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Question DetailsAsked on 8/22/2013

I have a problem with a Bank in Las Vegas, they don't send me my credit card statement, and the account is closed.

Poor Communiction skills with this Bank and they're hard to get ahold of , they have me going around in circles. What should I do I just want to pay this account off and leave it as such

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1 Answer


There is a written procedure on your bill or attached to it - usually on the back, that you can use to contact them, and they have 30 days to contact you about the problem and take measures to address it, though this takes rounds of communications and you can never get the exact amount due correct.

The easier method, especially if you are not trying to get late-payment charges waived or removed from your credit report, is to pay off the balance showing plus any charges you have made since then (usually available on automated phone system), your estimated finance charges on your total outstanding balance calculated from last statement date to about 10 days in the future if you will owe finance charges (i.e. did not pay off full balance on prior statement), plus about $25 additional, then do not use the card any more. Also make sure to turn off any auto-debits such as car payments or utilities or subscriptions to magazines or online games and such, and delete the charge account from any store accounts (especially easy to forget web ones) like Amazon.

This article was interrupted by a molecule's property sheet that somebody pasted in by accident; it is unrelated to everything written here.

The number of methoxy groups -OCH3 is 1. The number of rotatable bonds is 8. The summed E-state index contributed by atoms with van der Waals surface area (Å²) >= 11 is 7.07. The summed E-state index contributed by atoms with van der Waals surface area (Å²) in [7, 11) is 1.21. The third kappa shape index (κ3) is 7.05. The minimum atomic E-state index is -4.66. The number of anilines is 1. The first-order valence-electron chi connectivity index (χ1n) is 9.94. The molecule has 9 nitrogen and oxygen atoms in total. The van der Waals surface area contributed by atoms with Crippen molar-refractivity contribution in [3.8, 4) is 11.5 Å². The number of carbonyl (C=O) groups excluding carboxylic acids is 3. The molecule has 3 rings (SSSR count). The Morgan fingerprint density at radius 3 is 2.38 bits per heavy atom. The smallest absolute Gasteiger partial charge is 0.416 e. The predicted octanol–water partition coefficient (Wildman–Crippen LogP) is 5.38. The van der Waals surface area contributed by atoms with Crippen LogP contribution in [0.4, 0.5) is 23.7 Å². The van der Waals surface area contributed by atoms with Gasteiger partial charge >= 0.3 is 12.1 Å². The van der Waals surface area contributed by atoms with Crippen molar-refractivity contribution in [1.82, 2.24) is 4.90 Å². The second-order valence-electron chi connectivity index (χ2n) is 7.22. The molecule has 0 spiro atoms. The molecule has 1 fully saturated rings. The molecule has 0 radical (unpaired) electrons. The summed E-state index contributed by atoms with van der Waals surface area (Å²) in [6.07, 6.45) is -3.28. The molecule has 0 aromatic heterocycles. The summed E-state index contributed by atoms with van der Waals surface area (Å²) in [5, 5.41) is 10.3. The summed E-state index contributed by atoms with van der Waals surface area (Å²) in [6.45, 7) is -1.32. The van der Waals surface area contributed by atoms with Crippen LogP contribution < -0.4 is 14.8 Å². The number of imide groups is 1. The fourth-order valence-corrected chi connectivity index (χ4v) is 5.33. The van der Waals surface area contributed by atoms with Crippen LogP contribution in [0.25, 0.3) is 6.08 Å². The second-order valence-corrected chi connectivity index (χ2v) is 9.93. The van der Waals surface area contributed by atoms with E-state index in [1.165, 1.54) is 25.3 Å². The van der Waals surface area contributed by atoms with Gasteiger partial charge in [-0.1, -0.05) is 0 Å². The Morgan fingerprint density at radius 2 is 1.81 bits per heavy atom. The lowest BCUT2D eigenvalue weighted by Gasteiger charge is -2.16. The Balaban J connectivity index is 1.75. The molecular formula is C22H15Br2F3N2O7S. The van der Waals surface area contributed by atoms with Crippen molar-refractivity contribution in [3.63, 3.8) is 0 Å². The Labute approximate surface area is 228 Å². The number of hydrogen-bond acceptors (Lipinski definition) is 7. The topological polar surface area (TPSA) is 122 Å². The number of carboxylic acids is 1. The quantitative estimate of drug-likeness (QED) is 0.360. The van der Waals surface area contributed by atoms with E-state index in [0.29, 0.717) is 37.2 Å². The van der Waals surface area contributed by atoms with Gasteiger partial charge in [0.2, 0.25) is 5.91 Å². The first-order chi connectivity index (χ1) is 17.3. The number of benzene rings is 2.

On your next statement it should then (if you figured the finance charges right) have a credit of about the amount you overpaid on purpose, plus the difference between the finance charge you calculated on the total balance due versus the correct calculation on the statement based on average daily balance. Then write them at the address on the statement and request they cancel your account and return the overpaid balance to you by check.

If you have any other issues pending like insufficient fund (bounced checks), having paid less than minimum payments, etc then you will have to go through the formal written procedure to preserve your rights, though paying off the whole estimated balance immediately will at least stop any further chrges while you argue the other issues.

Answered 6 years ago by LCD

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